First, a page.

Members of the Phi Beta Sigma Fraternity will trade their warm beds for the floor of the Marshall Student Center Amphitheater during their annual “Sleepout for the Homeless” event.
President of the Zeta Xi Chapter of Phi Beta Sigma Kahlil Sada said the event has been going on for “as long as (he) can think back,” and will encourage students to sleep outside from 6 p.m. today to 6 a.m. Friday, as if they were homeless.
“Over the years, the number of people who participate definitely fluctuates,” Sada, a senior majoring in public health, said. “I think it is the whole concept of sleeping outside for 12 hours all night that scares them away, but we always get a large group of supporters from our student body and Tampa Bay community.”
Myles Johnson, a sophomore majoring in public health, is one of the fraternity brothers who will be organizing the event.
“We have brothers that will commit twelve hours to living in half of a day that a homeless man would,” Johnson said. “We do this to provide awareness about homelessness in the Tampa Bay area. We want to get more people involved to possibly come up with a solution to solve this problem.”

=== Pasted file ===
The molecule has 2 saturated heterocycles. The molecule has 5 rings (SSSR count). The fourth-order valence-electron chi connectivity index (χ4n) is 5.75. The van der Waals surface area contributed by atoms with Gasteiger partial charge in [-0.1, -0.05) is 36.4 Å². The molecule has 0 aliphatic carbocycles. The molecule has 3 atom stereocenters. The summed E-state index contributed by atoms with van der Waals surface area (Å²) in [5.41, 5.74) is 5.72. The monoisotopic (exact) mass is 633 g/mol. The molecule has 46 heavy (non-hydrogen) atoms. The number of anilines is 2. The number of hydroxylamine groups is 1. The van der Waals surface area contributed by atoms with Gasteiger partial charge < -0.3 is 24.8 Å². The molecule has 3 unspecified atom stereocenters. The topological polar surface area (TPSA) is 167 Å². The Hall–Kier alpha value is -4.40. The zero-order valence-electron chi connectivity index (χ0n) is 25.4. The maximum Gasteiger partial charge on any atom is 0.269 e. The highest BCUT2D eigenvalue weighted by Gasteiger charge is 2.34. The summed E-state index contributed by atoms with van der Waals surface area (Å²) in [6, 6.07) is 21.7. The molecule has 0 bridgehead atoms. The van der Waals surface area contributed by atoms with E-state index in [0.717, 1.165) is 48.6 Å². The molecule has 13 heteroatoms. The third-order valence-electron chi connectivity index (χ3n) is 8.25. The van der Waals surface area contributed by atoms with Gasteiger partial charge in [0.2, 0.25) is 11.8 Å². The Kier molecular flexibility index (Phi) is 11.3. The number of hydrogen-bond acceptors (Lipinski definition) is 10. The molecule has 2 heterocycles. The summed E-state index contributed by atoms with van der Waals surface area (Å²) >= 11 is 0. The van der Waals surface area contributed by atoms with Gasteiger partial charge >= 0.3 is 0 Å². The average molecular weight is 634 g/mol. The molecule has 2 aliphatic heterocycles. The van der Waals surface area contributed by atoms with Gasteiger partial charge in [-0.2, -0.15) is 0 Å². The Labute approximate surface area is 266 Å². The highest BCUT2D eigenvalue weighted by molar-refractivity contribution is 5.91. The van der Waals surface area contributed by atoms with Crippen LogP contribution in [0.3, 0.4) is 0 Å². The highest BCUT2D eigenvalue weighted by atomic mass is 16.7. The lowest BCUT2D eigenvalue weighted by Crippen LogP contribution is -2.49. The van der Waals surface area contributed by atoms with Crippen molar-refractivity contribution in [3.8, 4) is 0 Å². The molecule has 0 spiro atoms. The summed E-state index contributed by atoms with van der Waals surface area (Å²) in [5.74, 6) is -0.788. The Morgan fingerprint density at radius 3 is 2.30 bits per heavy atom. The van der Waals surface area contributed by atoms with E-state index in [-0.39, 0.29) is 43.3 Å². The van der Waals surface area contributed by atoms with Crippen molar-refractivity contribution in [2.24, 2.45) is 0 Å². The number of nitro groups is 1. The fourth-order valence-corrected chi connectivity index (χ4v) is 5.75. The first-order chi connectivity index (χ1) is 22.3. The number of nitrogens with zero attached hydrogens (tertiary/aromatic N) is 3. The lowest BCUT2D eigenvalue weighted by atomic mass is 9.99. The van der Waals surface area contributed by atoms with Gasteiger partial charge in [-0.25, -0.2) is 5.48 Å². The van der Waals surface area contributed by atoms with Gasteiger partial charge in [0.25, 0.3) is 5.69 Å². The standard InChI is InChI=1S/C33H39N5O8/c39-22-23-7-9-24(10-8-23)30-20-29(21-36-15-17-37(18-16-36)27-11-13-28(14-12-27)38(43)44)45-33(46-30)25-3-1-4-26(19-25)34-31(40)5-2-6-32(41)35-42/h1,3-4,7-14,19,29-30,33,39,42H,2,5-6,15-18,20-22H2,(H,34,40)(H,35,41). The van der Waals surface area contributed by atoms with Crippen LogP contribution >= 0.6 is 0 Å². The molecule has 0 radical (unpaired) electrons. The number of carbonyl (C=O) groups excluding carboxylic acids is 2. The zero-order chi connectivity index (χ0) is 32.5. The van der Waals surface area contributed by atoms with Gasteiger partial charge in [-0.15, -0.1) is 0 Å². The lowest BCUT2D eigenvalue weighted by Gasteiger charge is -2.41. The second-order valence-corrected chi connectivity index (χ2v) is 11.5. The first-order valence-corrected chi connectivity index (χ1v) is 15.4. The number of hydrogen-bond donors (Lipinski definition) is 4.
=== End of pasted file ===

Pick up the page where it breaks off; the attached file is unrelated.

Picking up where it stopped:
According to the Homeless Coalition of Hillsborough County’s website, as of February 2009 there were 9,566 homeless men, women and children living in Hillsborough County. The county is home to 20 percent of Florida’s homeless population – the largest of any county in the state.
Sada said these statistics illustrate the magnitude of the homeless issue in the USF community and the need for help.
“The suggestion that I have to solving the homeless problem in Tampa Bay is simply to just be active, support and advocate,” he said. “Placing yourself in the position to help someone else is the best help anyone can ever provide.”
Sada said he believes that this issue hits home with his fraternity, specifically because civil service coincides with Phi Beta Sigma’s motto.
“The reason that this is a big issue to our fraternity is because, as men of Phi Beta Sigma, our brotherhood was founded on the motto, ‘Culture for Service and Service for Humanity,'” he said. “If we stand idly while our community is in need of salvation from educational deprivation, lack of drug awareness or homelessness, then we are not doing the job in which our founders entailed for us to do.”
Johnson said that while members of his fraternity are organizing the event, anyone can join them. They will be collecting clothes, books, food and toiletries for the homeless and a member of Metropolitan Ministries, an organization that “reaches out to poor, hungry and homeless men, women and children in their time of need,” will be speaking at the event.
Johnson said he believes that all USF students should help the homeless.
“You wouldn’t want your mom or dad out there, not having a home,” Johnson said. “We need to lend a hand because we all could possibly end up homeless. It affects everyone.”